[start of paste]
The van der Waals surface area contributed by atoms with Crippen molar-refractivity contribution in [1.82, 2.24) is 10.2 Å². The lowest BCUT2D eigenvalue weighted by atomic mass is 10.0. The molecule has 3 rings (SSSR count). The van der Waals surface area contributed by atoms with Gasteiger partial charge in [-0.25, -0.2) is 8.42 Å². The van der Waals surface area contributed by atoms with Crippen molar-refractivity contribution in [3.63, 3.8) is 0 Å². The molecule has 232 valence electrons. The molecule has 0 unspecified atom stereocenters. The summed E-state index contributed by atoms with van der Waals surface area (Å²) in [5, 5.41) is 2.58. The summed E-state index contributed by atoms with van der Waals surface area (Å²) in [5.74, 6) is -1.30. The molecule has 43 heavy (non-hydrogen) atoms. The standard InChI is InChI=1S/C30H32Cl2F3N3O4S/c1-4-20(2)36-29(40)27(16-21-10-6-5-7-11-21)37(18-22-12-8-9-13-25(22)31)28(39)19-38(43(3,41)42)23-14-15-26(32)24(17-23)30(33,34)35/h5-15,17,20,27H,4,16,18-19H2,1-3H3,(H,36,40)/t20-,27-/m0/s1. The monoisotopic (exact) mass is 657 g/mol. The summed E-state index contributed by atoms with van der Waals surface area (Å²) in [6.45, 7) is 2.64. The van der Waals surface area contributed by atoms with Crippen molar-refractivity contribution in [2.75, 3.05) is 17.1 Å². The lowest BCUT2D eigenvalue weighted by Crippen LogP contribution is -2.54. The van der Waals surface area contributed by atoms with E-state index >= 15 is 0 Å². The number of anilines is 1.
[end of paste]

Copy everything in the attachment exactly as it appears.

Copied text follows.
The van der Waals surface area contributed by atoms with Crippen molar-refractivity contribution in [1.82, 2.24) is 10.2 Å². The lowest BCUT2D eigenvalue weighted by atomic mass is 10.0. The molecule has 3 rings (SSSR count). The van der Waals surface area contributed by atoms with Gasteiger partial charge in [-0.25, -0.2) is 8.42 Å². The van der Waals surface area contributed by atoms with Crippen molar-refractivity contribution in [3.63, 3.8) is 0 Å². The molecule has 232 valence electrons. The molecule has 0 unspecified atom stereocenters. The summed E-state index contributed by atoms with van der Waals surface area (Å²) in [5, 5.41) is 2.58. The summed E-state index contributed by atoms with van der Waals surface area (Å²) in [5.74, 6) is -1.30. The molecule has 43 heavy (non-hydrogen) atoms. The standard InChI is InChI=1S/C30H32Cl2F3N3O4S/c1-4-20(2)36-29(40)27(16-21-10-6-5-7-11-21)37(18-22-12-8-9-13-25(22)31)28(39)19-38(43(3,41)42)23-14-15-26(32)24(17-23)30(33,34)35/h5-15,17,20,27H,4,16,18-19H2,1-3H3,(H,36,40)/t20-,27-/m0/s1. The monoisotopic (exact) mass is 657 g/mol. The summed E-state index contributed by atoms with van der Waals surface area (Å²) in [6.45, 7) is 2.64. The van der Waals surface area contributed by atoms with Crippen molar-refractivity contribution in [2.75, 3.05) is 17.1 Å². The lowest BCUT2D eigenvalue weighted by Crippen LogP contribution is -2.54. The van der Waals surface area contributed by atoms with E-state index >= 15 is 0 Å². The number of anilines is 1.